Laddering Portfolios

One strategy used by StateTrust to mitigate interest rate risk, credit risk and sector risk at the same time is known as laddering.  If you picture a ladder, then each step of the ladder symbolizes a year when some of the bonds that you are holding reach maturity.  Maturity is simply the period of time left before a bond expires and the principal is returned to the investor. Once a bonds matures, the investor is able to substitute for a new bond with a maturity extending to the outer years of the ladder.


You can choose how long your laddered portfolio is. If you are risk-averse or getting close to retirement, then you may want to reduce volatility in your laddered or fixed income portfolio. So you might opt for a fairly short ladder that runs from one to five years.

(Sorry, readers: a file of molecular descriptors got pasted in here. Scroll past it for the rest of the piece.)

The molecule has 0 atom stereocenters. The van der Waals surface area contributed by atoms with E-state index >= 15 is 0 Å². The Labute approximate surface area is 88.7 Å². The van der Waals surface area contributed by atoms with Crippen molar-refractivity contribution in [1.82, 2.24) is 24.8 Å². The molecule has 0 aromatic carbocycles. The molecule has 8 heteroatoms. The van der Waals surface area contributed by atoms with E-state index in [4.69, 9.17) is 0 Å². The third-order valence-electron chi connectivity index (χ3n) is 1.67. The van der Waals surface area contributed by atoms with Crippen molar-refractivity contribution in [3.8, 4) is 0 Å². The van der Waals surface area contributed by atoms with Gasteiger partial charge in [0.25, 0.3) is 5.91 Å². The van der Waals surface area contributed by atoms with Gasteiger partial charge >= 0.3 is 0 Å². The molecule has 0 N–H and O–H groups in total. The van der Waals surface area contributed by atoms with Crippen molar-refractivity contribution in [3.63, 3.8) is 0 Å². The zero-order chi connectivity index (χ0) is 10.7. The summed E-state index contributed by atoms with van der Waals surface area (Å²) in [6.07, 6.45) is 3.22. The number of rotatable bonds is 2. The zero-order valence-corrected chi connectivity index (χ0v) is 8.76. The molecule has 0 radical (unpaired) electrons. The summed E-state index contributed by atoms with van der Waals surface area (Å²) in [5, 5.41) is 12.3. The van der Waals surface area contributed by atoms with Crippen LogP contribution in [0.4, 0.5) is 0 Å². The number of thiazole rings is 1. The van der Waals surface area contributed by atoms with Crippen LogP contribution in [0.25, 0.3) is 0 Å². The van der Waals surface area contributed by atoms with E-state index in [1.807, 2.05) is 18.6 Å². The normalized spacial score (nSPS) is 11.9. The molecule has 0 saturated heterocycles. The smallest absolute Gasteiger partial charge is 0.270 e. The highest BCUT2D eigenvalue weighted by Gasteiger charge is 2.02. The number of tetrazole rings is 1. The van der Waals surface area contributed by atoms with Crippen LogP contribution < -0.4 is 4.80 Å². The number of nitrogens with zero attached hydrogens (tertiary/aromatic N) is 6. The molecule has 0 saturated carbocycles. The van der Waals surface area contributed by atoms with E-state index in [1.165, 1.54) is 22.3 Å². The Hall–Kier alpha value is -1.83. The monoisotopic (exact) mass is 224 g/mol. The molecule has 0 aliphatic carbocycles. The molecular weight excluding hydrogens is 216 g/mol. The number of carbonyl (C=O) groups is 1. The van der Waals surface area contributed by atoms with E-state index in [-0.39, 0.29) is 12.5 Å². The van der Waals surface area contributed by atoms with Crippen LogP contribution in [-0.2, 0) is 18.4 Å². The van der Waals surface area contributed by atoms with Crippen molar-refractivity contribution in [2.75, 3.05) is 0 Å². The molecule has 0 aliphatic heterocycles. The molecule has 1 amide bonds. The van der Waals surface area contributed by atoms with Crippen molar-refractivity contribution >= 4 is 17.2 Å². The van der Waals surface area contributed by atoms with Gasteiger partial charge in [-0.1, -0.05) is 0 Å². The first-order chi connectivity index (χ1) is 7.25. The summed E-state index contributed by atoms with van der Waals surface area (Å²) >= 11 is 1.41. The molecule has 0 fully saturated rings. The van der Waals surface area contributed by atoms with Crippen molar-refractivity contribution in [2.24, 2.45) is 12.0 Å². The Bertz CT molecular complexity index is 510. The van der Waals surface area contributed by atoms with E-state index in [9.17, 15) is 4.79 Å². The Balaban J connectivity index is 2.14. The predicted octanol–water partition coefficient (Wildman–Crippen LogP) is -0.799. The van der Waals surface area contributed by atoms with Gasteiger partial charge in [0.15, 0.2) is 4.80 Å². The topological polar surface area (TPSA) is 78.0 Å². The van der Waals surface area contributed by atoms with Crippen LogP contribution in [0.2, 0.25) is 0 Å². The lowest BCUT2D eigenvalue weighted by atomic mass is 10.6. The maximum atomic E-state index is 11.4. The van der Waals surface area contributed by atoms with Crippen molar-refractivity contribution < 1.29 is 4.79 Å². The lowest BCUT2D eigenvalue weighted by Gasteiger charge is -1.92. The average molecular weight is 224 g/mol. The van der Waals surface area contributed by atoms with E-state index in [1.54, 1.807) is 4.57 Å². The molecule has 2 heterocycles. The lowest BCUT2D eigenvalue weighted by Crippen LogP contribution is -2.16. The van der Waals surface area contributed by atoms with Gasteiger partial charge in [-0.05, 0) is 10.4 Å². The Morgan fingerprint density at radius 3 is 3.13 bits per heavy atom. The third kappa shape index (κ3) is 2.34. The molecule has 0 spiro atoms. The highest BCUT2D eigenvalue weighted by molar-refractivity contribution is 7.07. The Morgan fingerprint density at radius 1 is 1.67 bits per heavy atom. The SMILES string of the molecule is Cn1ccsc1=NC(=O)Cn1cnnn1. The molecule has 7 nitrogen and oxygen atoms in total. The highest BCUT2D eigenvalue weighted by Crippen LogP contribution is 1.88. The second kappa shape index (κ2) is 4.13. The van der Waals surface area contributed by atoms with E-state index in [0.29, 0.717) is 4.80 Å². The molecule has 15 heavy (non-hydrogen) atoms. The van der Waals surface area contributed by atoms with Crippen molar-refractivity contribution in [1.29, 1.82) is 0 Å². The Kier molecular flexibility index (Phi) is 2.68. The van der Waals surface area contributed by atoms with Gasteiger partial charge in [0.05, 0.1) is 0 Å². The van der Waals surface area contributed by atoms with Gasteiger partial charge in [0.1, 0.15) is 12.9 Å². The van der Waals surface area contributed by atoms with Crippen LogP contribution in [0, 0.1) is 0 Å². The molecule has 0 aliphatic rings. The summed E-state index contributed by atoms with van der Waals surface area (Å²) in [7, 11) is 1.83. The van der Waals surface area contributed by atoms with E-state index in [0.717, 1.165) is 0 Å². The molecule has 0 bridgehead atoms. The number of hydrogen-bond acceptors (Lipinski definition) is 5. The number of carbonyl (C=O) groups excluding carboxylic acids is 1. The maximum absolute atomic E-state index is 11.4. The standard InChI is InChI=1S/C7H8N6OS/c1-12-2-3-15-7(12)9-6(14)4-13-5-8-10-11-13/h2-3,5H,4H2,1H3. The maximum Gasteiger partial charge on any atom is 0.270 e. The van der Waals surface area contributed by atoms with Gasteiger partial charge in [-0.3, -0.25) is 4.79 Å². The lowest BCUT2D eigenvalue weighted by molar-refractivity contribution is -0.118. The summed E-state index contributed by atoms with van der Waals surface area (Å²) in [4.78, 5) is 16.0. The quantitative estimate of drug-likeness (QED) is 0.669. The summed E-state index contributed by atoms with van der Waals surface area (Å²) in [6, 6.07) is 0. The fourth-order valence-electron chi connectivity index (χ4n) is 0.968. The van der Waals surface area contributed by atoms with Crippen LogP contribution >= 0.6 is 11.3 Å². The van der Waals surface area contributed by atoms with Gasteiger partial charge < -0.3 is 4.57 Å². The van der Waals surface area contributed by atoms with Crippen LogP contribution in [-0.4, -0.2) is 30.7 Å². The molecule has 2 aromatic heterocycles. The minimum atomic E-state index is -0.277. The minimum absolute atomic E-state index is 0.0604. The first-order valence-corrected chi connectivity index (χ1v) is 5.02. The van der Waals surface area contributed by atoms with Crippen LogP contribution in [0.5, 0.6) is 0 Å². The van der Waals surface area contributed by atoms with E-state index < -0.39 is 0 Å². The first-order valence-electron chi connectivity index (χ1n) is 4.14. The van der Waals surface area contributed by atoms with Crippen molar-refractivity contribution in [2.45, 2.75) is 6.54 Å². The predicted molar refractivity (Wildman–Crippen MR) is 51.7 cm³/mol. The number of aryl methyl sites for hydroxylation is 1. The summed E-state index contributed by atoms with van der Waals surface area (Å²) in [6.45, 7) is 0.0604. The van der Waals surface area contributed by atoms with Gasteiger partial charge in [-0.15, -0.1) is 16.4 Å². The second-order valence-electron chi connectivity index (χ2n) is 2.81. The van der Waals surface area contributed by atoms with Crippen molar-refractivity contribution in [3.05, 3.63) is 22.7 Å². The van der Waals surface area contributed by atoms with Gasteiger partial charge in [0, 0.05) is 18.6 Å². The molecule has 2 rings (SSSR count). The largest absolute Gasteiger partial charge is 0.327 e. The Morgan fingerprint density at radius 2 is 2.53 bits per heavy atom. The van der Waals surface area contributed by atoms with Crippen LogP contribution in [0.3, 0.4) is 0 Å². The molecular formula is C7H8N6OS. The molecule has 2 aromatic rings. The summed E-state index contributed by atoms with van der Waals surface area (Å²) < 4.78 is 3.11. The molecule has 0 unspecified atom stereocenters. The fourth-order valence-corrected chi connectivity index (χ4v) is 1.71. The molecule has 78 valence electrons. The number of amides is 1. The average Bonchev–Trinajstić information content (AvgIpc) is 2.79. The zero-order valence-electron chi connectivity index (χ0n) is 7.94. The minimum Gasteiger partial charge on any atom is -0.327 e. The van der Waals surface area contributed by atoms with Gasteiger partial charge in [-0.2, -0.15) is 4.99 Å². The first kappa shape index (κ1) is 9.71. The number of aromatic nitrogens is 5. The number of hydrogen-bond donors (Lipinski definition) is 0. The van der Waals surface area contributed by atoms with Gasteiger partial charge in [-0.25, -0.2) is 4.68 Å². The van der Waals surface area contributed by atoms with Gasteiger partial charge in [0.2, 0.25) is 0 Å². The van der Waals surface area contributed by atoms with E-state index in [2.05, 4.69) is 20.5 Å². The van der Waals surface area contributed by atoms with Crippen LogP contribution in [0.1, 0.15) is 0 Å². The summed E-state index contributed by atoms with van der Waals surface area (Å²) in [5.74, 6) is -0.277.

If you do not plan on retirement or having a large expenditure for an extended period of time, then you could decide on a ladder that starts with bonds that mature after ten or fifteen years. Imagen If you are not risk averse and expect interest rates to decline or stay low for years to come, then you can choose an extended ladder, where your bonds would mature after 20 or 30 years. Imagen Portfolios with an average duration greater than seven are likely to experience higher volatility due to interest rate fluctuations and are also able to capture a higher absolute rate of return.


Fixed Income Best Practices